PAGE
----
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History to unearth court's untold stories


Cite as: March 2015 89 (3) LIJ, p.20

As the Victorian Supreme Court approaches its 175th anniversary next year lawyers are asked to contribute to documenting its history.

Do you recognise the men in this photograph below? The gentleman in the apron and bowler hat who is measuring a skull found in bushland in the 1920s is Dr Crawford Henry Mollison, then government pathologist, but the rest are unknown and legal historian Dr Simon Smith wants to know who they are.

The author is seeking details and stories about the Supreme Court of Victoria for the history he is editing to coincide with the Court’s 175th anniversary in 2016.

An adjunct senior research fellow with the Monash University Faculty of Law, Dr Smith said there is a wealth of untold stories about the Court, some of which may have been handed down through families, and he is asking members of the legal profession to help unearth them.

“I am looking for stories of litigants, lawyers, barristers and solicitors who have been significant to the Court,” Dr Smith said.

The Supreme Court history’s 15 chapters, being individually written by experts in the field, cover the judiciary, the Court buildings – there have been three, the first a hut on King Street – divorce law, barristers’ clerks, the Court and the media, key decisions, changing jurisdictions, legal education, the Court and the bush, capital crimes and death, science and justice – this last focusing on forensics as they illustrate the Court’s history.

The Court has had a central role in supervising the processes of death – “murder, who inherits, all the things that flow from death” – going back more than a century, according to Dr Smith. The forensics chapter, which is co-authored by the Victorian Institute of Forensic Medicine head of international programs Stephen Cordner and features the skull photograph, investigates when fingerprint evidence became accepted by the Court and when the use of DNA evidence began.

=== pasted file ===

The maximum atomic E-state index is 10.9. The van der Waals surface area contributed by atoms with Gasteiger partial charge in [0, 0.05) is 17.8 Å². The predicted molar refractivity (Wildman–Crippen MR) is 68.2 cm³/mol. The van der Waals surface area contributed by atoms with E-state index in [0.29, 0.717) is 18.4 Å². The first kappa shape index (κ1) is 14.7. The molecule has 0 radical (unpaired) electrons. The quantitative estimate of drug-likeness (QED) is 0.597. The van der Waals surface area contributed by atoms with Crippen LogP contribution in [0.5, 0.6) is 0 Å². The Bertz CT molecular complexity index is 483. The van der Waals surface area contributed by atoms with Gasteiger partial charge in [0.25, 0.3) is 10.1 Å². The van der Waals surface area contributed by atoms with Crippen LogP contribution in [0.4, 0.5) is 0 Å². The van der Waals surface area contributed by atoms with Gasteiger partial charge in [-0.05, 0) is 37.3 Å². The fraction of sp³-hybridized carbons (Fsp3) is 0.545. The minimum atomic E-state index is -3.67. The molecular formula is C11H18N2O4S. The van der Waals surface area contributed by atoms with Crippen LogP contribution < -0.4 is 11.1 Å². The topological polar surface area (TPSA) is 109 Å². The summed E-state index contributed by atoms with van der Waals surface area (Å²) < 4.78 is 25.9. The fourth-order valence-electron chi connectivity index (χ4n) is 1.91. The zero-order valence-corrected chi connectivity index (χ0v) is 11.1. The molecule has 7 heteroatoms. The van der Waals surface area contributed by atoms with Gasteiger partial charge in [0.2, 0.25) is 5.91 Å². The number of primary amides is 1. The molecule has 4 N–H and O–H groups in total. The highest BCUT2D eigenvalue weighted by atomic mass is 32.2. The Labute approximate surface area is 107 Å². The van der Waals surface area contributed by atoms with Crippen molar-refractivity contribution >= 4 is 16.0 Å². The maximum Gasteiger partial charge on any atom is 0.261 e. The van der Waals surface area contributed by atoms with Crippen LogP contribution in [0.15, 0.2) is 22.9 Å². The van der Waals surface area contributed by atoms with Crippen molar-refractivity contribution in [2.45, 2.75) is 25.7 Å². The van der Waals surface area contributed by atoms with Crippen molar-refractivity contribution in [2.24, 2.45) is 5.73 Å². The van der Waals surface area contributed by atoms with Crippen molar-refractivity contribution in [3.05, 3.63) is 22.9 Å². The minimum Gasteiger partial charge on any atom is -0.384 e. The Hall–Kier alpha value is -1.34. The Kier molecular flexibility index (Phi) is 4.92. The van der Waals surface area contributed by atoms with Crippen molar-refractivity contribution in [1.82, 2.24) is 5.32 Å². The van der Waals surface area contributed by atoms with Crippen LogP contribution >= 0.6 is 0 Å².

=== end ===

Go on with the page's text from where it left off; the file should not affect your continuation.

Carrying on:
That is perhaps one of the juicier chapters planned. But the history, although intended to be accessible to the lay reader rather than an academic tome, is a serious attempt to document the Court’s history in a social, thematic way, rather than as a traditional chronology.

“We are trying to be a little bit quirky,” said Dr Smith whose previous books have explored colonial lawyers who were struck off (Barristers Solicitors Pettifoggers: Profiles in Australian Colonial Legal History) and vexatious litigants (Maverick Litigants). He plans to ensure some of the more flamboyant characters associated with the Court find a place in the history.

Dr Smith is writing the chapter on court supervision and control of lawyers who, in the Court’s early days, were not eligible for admission if they had been in trade.

“The other thing I am interested in is the Court going on circuit to the bush. With the gold rush there was a need for justice in the bush. It was like royalty coming to town.” Royal Historical Society of Victoria (RHSV) president Dr Don Garden is writing that chapter.

Original documents will also be reproduced in the Supreme Court history. One is the Women’s Disability Removal Act 1903. It gave women the chance to become lawyers, with a woman named Flos Greig subsequently becoming the state’s first female law student and the first woman to practise law.

Dr Smith said he hoped the history project would prompt more study about Victoria’s legal history.

“One of the things I am hoping is that this project will stimulate more historic study,” said Dr Smith, former vice-president of the RHSV which has been engaged by Chief Justice Marilyn Warren to produce the publication.

“A lot of New South Wales legal history has been written but not so much in Victoria. They had a 50 year start.”

The first lawyers to arrive in Australia were convicts – and they landed in NSW, of course – and the first Supreme Court was established in NSW in 1825. In January 1841, a Victorian Supreme Court was vested with the jurisdiction to hear indictable offences and in March of that year, Justice John Walpole Willis, became the state’s first Supreme Court judge, sitting in the humble hut on the corner of King and Bourke Streets pictured here.

As the Supreme Court approaches its 175th anniversary next year, members of the legal profession are asked to contact Dr Smith with any stories or information of interest. (Email simon.smith2@



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